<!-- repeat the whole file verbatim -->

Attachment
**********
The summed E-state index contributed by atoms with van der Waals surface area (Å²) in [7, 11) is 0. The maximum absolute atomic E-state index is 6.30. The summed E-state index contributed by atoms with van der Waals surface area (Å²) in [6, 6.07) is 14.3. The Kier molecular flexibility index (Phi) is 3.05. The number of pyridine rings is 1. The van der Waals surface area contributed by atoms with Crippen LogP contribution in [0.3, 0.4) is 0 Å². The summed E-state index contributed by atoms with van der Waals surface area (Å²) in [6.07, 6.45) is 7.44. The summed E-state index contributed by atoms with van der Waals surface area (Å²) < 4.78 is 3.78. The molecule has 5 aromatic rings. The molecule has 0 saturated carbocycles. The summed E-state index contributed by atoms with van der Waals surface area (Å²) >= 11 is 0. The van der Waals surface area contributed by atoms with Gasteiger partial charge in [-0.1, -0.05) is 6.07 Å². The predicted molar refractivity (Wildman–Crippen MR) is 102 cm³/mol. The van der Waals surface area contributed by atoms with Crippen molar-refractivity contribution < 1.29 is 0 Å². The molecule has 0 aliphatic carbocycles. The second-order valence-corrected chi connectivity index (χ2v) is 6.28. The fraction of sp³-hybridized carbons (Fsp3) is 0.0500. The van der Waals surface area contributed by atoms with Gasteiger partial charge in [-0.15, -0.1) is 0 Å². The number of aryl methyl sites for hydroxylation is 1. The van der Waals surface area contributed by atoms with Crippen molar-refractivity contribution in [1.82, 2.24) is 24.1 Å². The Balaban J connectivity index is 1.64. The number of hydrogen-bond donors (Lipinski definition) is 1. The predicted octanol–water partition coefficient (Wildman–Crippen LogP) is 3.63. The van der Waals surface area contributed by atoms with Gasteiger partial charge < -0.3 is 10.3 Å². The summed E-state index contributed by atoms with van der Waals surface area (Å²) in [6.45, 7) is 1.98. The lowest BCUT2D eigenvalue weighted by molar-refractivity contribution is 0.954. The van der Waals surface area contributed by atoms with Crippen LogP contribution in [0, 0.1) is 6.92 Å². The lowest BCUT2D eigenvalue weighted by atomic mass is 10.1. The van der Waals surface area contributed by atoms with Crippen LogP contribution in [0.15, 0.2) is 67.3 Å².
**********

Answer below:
The summed E-state index contributed by atoms with van der Waals surface area (Å²) in [7, 11) is 0. The maximum absolute atomic E-state index is 6.30. The summed E-state index contributed by atoms with van der Waals surface area (Å²) in [6, 6.07) is 14.3. The Kier molecular flexibility index (Phi) is 3.05. The number of pyridine rings is 1. The van der Waals surface area contributed by atoms with Crippen LogP contribution in [0.3, 0.4) is 0 Å². The summed E-state index contributed by atoms with van der Waals surface area (Å²) in [6.07, 6.45) is 7.44. The summed E-state index contributed by atoms with van der Waals surface area (Å²) < 4.78 is 3.78. The molecule has 5 aromatic rings. The molecule has 0 saturated carbocycles. The summed E-state index contributed by atoms with van der Waals surface area (Å²) >= 11 is 0. The van der Waals surface area contributed by atoms with Gasteiger partial charge in [-0.1, -0.05) is 6.07 Å². The predicted molar refractivity (Wildman–Crippen MR) is 102 cm³/mol. The van der Waals surface area contributed by atoms with Crippen molar-refractivity contribution < 1.29 is 0 Å². The molecule has 0 aliphatic carbocycles. The second-order valence-corrected chi connectivity index (χ2v) is 6.28. The fraction of sp³-hybridized carbons (Fsp3) is 0.0500. The van der Waals surface area contributed by atoms with Gasteiger partial charge in [-0.15, -0.1) is 0 Å². The number of aryl methyl sites for hydroxylation is 1. The van der Waals surface area contributed by atoms with Crippen molar-refractivity contribution in [1.82, 2.24) is 24.1 Å². The Balaban J connectivity index is 1.64. The number of hydrogen-bond donors (Lipinski definition) is 1. The predicted octanol–water partition coefficient (Wildman–Crippen LogP) is 3.63. The van der Waals surface area contributed by atoms with Gasteiger partial charge < -0.3 is 10.3 Å². The summed E-state index contributed by atoms with van der Waals surface area (Å²) in [6.45, 7) is 1.98. The lowest BCUT2D eigenvalue weighted by molar-refractivity contribution is 0.954. The van der Waals surface area contributed by atoms with Crippen LogP contribution in [0, 0.1) is 6.92 Å². The lowest BCUT2D eigenvalue weighted by atomic mass is 10.1. The van der Waals surface area contributed by atoms with Crippen LogP contribution in [0.15, 0.2) is 67.3 Å².